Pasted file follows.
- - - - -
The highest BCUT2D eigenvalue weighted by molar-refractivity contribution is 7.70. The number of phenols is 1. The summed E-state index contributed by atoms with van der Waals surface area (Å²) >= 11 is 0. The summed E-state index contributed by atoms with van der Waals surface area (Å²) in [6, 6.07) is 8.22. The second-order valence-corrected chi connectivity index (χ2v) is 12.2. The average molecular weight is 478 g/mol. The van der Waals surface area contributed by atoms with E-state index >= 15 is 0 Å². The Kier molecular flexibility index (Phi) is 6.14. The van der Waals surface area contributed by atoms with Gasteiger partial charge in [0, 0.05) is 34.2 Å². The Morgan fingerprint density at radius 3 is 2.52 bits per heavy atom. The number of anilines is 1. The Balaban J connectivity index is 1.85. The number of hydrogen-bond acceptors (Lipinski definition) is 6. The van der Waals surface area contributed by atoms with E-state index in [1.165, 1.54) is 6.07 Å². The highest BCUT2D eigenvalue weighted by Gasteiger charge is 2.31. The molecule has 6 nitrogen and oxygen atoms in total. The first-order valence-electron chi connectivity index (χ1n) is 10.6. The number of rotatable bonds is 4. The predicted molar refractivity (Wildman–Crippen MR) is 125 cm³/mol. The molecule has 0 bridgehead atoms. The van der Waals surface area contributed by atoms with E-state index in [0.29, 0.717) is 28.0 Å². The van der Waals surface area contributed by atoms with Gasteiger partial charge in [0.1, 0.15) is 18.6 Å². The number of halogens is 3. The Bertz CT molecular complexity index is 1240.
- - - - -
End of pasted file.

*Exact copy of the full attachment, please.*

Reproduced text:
The highest BCUT2D eigenvalue weighted by molar-refractivity contribution is 7.70. The number of phenols is 1. The summed E-state index contributed by atoms with van der Waals surface area (Å²) >= 11 is 0. The summed E-state index contributed by atoms with van der Waals surface area (Å²) in [6, 6.07) is 8.22. The second-order valence-corrected chi connectivity index (χ2v) is 12.2. The average molecular weight is 478 g/mol. The van der Waals surface area contributed by atoms with E-state index >= 15 is 0 Å². The Kier molecular flexibility index (Phi) is 6.14. The van der Waals surface area contributed by atoms with Gasteiger partial charge in [0, 0.05) is 34.2 Å². The Morgan fingerprint density at radius 3 is 2.52 bits per heavy atom. The number of anilines is 1. The Balaban J connectivity index is 1.85. The number of hydrogen-bond acceptors (Lipinski definition) is 6. The van der Waals surface area contributed by atoms with E-state index in [1.165, 1.54) is 6.07 Å². The highest BCUT2D eigenvalue weighted by Gasteiger charge is 2.31. The molecule has 6 nitrogen and oxygen atoms in total. The first-order valence-electron chi connectivity index (χ1n) is 10.6. The number of rotatable bonds is 4. The predicted molar refractivity (Wildman–Crippen MR) is 125 cm³/mol. The molecule has 0 bridgehead atoms. The van der Waals surface area contributed by atoms with E-state index in [0.29, 0.717) is 28.0 Å². The van der Waals surface area contributed by atoms with Gasteiger partial charge in [0.1, 0.15) is 18.6 Å². The number of halogens is 3. The Bertz CT molecular complexity index is 1240.